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Personal Water Conservation: An Extreme Case

Cathy Duchamp
06/22/2001

Most of us take water for granted. Even during a drought, you turn on the tap, and the water is there. But conservation is a way of life for some people, who have developed creative solutions to cope with the region’s water shortage. In part three of our series on conservation, KUOW’s Cathy Duchamp has this profile of three Seattle households living the dry life.

WALK INTO THE CAPITOL HILL APARTMENT OF BOE ODDISEY AND YOU HEAR A FLUTE AND A FOUNTAIN. AND YOU KNOW INSTANTLY THAT WATER IS MUCH MORE THAN SOMETHING THAT FLOWS OUT OF THE TAP: I’m a water sign I’m a Cancer and water is for cleansing and drinking and sound and relaxation and purification and its very very very very precious. I try to conserve water as much as I possibly can. ODDISEY MOVED TO THIS SECTION 8 APARTMENT LAST JANUARY. BEFORE THAT, HE LIVED IN SEATTLE’S TENT CITY, WHERE WATER WAS A SCARCE RESOURCE: For showers we had to go to the Urban rest stop which was hours wait. And drinking water we would have jugs we’d fill. AND EVEN THOUGH IN HIS 11TH FLOOR APARTMENT HE CAN TURN ON THE TAP ANYTIME HE WANTS, ODDISEY DOES NOT SPLURGE: To conserve water is the right thing for me to do to be in harmony with the universe. [music back up into transition] WHILE ODDISEY FEELS A SPIRITUAL NEED TO CONSERVE, FURTHER SOUTH, IN SEATTLE’S CENTRAL NEIGHBORHOOD, CONSERVATION IS ABOUT APPRECIATING A PRECIOUS RESOURCE What I’m doing is I’m taking the watering can and I dipped it into the barrel and its fairly full now. LANDSCAPE ARCHITECT PAUL BYRON CRANE FEEDS HIS PLANTS WITH RAINWATER COLLECTED IN FIVE 60-GALLON BARRELS. CRANE SAYS HE’S ALWAYS BEEN CONSERVATION MINDED. BUT A TRIP LAST FALL TO THE YUCATAN CONVINCED HIM TO DO MORE: Water is very precious there. There’s one theory that that’s what brought down the the Mayan civilization. Which is that they had two to three years of sustained drought. And then to come back to find out that we’re having a severe drought here. CRANE WENT OUT AND BOUGHT AS MANY RAIN BARRELS AS HIS HOME’S DOWNSPOUTS COULD HANDLE. CRANE’S BARRELS AND PLANTS WILL BE DRY BY JULY. STILL, HE BELIEVES THERE’S A GOOD SIDE TO THE DROUGHT: It’s causing people to think. Everybody thinks it rains all the time in Seattle. Well they don’t seem to realize that Seattle depends on a snow pack and if you have a warm winter as we have here that resource is depleted very quickly. [sound of water pouring] IN SEATTLE’S WALLINGFORD NEIGHBORHOOD CONSERVATION IS A DEMONSTRATION OF CREATIVITY: We have tomatoes, peppers, peas, wild greens… . NANCY COOMER AND DAUGHTER KATHARINE DESCRIBE A BOUNTIFUL BACKYARD CROP. THANKS IN PART TO A GRAY WATER SYSTEM NANCY COOMER INVENTED. THE SYSTEM RECYCLES KITCHEN WATER. THE COOMERS CARRY THE WATER TO THE BACKPORCH IN A TUB… you pour it down here, which is a black pipe.. and it goes into the sink and then it goes into the drain hole into the garden. NINE YEAR OLD KATHARINE SAYS SOME OF HER FRIENDS THINK THE SYSTEM IS WEIRD. BUT FOR NANCY COOMER, IT’S AN ACHIEVEMENT. THE BIOLOGIST AND DAUGHTER OF AN ENGINEER HAS DOZENS OF PROJECTS IN PROCESS- ALL FEED HER NEED TO BE INGENIOUS: I love having little inventions around that help my life. Its less that I such a good person I’m conserving water, as ‘look at this neat thing I’ve built.’ That’s what I like about it. THE COOMER’S GRAY WATER SYSTEM DOESN’T END THERE. Right behind you is our shower THAT’S RIGHT, AN OUTDOOR SHOWER, WHICH CLEANS THE COOMERS, AND FEEDS THE GARDEN: Its nice and bright and I’m planting nice smelling things like this is corsican mint and these are two jasmine plants so it will be very nice smelling eventually. THE COOMERS SAY THE ACTUAL WATER SAVINGS IS MINOR- GALLONS A DAY. BUT FOR THEM, AS WELL AS PAUL CRANE AND BOE ODDISEY, LIVING THE DRY LIFE IS REALLY ABOUT DOING THEIR LITTLE PART. I’M CATHY DUCHAMP. KUOW 94.9 PUBLIC RADIO.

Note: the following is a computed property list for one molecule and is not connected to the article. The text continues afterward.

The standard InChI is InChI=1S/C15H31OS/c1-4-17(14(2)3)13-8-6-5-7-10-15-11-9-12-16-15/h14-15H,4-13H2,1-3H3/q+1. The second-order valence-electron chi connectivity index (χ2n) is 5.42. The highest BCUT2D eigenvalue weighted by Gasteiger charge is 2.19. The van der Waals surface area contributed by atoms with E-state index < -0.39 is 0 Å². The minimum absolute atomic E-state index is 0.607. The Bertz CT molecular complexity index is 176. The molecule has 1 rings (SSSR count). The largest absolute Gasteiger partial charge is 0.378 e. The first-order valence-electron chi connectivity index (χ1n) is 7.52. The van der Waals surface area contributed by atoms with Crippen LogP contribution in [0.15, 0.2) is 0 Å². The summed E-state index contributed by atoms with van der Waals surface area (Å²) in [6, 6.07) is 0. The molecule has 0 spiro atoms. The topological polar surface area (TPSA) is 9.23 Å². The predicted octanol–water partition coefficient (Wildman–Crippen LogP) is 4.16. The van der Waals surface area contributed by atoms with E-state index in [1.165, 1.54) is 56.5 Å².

04.26.18

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